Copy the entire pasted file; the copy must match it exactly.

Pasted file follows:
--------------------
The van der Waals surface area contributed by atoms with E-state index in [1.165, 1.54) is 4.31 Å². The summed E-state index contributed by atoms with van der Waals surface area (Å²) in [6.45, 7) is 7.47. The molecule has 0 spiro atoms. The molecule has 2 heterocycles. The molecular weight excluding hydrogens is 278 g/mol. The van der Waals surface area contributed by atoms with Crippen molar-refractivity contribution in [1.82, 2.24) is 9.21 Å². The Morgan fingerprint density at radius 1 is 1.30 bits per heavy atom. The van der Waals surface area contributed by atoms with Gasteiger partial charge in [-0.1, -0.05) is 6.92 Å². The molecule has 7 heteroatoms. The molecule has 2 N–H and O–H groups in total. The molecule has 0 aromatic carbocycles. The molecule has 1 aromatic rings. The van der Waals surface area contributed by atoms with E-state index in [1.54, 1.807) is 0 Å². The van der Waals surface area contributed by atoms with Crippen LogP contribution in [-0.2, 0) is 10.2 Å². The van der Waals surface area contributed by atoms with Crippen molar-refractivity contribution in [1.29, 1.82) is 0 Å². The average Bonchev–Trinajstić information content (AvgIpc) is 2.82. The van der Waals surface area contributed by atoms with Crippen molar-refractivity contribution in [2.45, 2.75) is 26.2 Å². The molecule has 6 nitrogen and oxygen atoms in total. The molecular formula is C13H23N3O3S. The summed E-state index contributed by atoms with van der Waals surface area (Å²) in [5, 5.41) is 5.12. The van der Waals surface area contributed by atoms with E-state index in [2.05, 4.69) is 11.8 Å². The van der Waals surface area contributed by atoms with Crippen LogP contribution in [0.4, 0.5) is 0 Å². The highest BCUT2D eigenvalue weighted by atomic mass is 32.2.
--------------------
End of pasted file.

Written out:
The van der Waals surface area contributed by atoms with E-state index in [1.165, 1.54) is 4.31 Å². The summed E-state index contributed by atoms with van der Waals surface area (Å²) in [6.45, 7) is 7.47. The molecule has 0 spiro atoms. The molecule has 2 heterocycles. The molecular weight excluding hydrogens is 278 g/mol. The van der Waals surface area contributed by atoms with Crippen molar-refractivity contribution in [1.82, 2.24) is 9.21 Å². The Morgan fingerprint density at radius 1 is 1.30 bits per heavy atom. The van der Waals surface area contributed by atoms with Gasteiger partial charge in [-0.1, -0.05) is 6.92 Å². The molecule has 7 heteroatoms. The molecule has 2 N–H and O–H groups in total. The molecule has 0 aromatic carbocycles. The molecule has 1 aromatic rings. The van der Waals surface area contributed by atoms with E-state index in [1.54, 1.807) is 0 Å². The van der Waals surface area contributed by atoms with Crippen LogP contribution in [-0.2, 0) is 10.2 Å². The van der Waals surface area contributed by atoms with Crippen molar-refractivity contribution in [1.29, 1.82) is 0 Å². The average Bonchev–Trinajstić information content (AvgIpc) is 2.82. The van der Waals surface area contributed by atoms with Crippen molar-refractivity contribution in [2.45, 2.75) is 26.2 Å². The molecule has 6 nitrogen and oxygen atoms in total. The molecular formula is C13H23N3O3S. The summed E-state index contributed by atoms with van der Waals surface area (Å²) in [5, 5.41) is 5.12. The van der Waals surface area contributed by atoms with E-state index in [2.05, 4.69) is 11.8 Å². The van der Waals surface area contributed by atoms with Crippen LogP contribution in [0.4, 0.5) is 0 Å². The highest BCUT2D eigenvalue weighted by atomic mass is 32.2.